Nonprofit Resources


Four Questions to Ask About Executive Compensation at Your Organization

Nonprofit organizations need to attract and retain qualified leadership. But many nonprofit leaders are unaware of the intricacies of the IRS requirements for executive compensation — and of the significant penalties that can arise if the IRS deems compensation “excessive.”

Nonprofit executive compensation has been under increased scrutiny from the IRS, making it more important than ever to ensure that your organization is following best practices in this area. Working through the questions below will help your organization meet the executive compensation requirements, protect your executives and board members from costly penalties, and maintain public trust.

1. Who in our organization is a disqualified person?

Nonprofit executive compensation requirements focus on excess benefit transactions to certain individuals. The IRS defines an excess benefit transaction as:

… a transaction in which an economic benefit is provided by an applicable tax-exempt organization, directly or indirectly, to or for the use of a disqualified person, and the value of the economic benefit provided by the organization exceeds the value of the consideration received by the organization. [Emphasis added.]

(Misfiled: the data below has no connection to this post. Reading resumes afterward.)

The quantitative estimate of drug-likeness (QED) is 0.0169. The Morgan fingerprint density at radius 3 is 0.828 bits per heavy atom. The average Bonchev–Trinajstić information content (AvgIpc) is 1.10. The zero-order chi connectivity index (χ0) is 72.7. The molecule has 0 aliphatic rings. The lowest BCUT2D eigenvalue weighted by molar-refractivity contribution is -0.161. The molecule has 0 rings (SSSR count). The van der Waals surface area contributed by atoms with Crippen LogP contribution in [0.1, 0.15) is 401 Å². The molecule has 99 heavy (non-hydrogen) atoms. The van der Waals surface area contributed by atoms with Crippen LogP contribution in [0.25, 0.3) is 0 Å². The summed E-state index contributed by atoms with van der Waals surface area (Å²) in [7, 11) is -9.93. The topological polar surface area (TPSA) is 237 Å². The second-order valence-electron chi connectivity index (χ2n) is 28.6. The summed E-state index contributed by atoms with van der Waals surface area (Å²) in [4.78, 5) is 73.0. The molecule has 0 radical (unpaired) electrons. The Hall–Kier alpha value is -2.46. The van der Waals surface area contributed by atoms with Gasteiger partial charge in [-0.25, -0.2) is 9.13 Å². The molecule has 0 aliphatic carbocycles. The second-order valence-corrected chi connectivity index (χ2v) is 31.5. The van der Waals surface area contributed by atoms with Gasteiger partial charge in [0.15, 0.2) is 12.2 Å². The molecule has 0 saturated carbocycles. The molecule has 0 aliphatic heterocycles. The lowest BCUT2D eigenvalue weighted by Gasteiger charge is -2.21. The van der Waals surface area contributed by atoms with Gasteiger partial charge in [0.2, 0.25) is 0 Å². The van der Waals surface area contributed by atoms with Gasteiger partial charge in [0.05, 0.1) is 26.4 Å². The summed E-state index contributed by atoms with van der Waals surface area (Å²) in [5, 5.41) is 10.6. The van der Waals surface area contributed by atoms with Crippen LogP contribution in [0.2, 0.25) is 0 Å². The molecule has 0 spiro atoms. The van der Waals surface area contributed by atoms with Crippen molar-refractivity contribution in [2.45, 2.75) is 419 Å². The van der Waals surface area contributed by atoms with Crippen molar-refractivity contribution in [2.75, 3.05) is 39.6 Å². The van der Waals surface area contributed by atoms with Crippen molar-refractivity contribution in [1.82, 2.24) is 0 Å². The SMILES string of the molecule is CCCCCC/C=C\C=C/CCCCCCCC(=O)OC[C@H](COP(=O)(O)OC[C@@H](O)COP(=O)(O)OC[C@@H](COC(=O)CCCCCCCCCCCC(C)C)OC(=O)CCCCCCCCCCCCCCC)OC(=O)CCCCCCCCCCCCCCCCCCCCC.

A disqualified person is any individual who was in a position to exercise substantial influence on the affairs of the tax-exempt organization at any time during the five years prior to when an excess benefit transaction took place (also called the “look-back period”).

Disqualified persons include:

  • Voting board members
  • Executives of the organization
  • Family members and controlled entities of disqualified persons

Start by listing everyone in your organization who meets the definition of a disqualified person. These are the individuals who need to receive compensation the IRS would consider “reasonable.”